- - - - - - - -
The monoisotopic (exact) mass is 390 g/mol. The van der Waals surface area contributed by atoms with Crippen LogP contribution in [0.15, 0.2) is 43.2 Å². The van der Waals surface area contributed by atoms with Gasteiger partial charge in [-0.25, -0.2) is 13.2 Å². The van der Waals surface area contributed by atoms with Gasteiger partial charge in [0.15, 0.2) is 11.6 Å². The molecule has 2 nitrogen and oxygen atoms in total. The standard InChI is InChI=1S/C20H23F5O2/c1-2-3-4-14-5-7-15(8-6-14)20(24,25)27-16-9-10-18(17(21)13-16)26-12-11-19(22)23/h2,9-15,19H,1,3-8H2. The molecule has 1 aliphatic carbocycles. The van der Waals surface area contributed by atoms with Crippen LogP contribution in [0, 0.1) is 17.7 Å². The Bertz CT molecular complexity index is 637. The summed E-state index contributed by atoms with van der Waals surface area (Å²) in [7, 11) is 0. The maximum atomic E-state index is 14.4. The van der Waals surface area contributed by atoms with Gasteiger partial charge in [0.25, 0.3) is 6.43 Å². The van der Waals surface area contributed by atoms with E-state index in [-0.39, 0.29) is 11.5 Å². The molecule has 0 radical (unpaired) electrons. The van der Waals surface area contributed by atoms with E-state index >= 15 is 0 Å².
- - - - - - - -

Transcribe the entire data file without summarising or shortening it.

The monoisotopic (exact) mass is 390 g/mol. The van der Waals surface area contributed by atoms with Crippen LogP contribution in [0.15, 0.2) is 43.2 Å². The van der Waals surface area contributed by atoms with Gasteiger partial charge in [-0.25, -0.2) is 13.2 Å². The van der Waals surface area contributed by atoms with Gasteiger partial charge in [0.15, 0.2) is 11.6 Å². The molecule has 2 nitrogen and oxygen atoms in total. The standard InChI is InChI=1S/C20H23F5O2/c1-2-3-4-14-5-7-15(8-6-14)20(24,25)27-16-9-10-18(17(21)13-16)26-12-11-19(22)23/h2,9-15,19H,1,3-8H2. The molecule has 1 aliphatic carbocycles. The van der Waals surface area contributed by atoms with Crippen LogP contribution in [0, 0.1) is 17.7 Å². The Bertz CT molecular complexity index is 637. The summed E-state index contributed by atoms with van der Waals surface area (Å²) in [7, 11) is 0. The maximum atomic E-state index is 14.4. The van der Waals surface area contributed by atoms with Gasteiger partial charge in [0.25, 0.3) is 6.43 Å². The van der Waals surface area contributed by atoms with E-state index in [-0.39, 0.29) is 11.5 Å². The molecule has 0 radical (unpaired) electrons. The van der Waals surface area contributed by atoms with E-state index >= 15 is 0 Å².